Papers of John Adams, volume 13

From Francis Dana, 10 May 1782 Dana, Francis JA From Francis Dana, 10 May 1782 Dana, Francis Adams, John
From Francis Dana
St: Petersbourg April 29th 1782 O.S. 10 May N.S. My Dear Sir

I cannot suffer this post to go off without conveying to you my most hearty congratulations for the great event, of the States General acknowledging our Independence, and upon the famous anniversary of the conception day of our Empire.1 Your patriotism, your zeal, and your inflexible perseverance, will now have their reward when you see the great end of your Mission so happily executed. Never was an alliance formed, I believe, with such cordiality and universal satisfaction among the people of that Republick: An alliance too which will give rise to the same energy of affections amongst us. This news which we received yesterday, has given a shock here; it is not well received: it is considered as a marked slight of the Mediation.2 True, it has deranged their System; but they must now make the best of it. The influence of America upon all the systems of Europe is irresistable, and will universally overthrow them where they are built upon principles repugnant to ours. Ours is founded in nature; theirs, too often, in chicane, in corruption, in little expedients. This is saying a great deal, but is it saying more than is true?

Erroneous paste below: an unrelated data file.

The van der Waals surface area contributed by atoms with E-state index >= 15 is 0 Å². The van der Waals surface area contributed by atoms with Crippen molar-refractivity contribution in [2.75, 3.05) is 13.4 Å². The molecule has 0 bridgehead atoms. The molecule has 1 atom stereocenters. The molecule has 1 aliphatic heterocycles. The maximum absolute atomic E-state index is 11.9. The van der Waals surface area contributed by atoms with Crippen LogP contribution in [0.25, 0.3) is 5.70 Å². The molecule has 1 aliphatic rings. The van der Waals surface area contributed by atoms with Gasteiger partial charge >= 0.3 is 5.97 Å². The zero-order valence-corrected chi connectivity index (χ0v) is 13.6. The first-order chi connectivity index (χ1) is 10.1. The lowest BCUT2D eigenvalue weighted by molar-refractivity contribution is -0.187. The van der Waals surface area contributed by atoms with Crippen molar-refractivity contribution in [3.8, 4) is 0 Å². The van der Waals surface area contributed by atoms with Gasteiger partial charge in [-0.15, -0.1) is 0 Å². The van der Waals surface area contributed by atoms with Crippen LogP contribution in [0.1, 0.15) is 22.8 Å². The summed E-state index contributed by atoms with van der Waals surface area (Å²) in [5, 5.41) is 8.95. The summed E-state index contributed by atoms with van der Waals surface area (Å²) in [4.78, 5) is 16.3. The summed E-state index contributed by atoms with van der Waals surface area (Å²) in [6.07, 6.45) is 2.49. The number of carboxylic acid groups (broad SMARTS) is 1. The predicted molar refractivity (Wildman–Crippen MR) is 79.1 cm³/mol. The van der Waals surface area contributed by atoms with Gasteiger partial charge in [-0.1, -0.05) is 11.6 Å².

You will receive a letter from me of the 12/23 inst:3 You will not be surprised at any part of its contents when you recollect two circumstances attending it. Are there any hints in it which might be expatiated upon by a certain ingenuous hand?4

17 image 18

Adieu, my dear Sir, I shall ever rejoice in your successes and in your honours.

Yours &c

P.S. I am highly gratified to learn that it is probable that the worthy Baron Van der Capellen, will be appointed the Minister for our Country. This will be to come out of his persecutions with much glory. The Dutch Resident made a visit yesterday to give me the news.5 I have visited to day. He desires his particular complements to you. The Ambassador6 this week, returned a visit I had made him in consequence of an intimation he had given that it wou'd be agreable to him. I have visited him again to day on this occasion.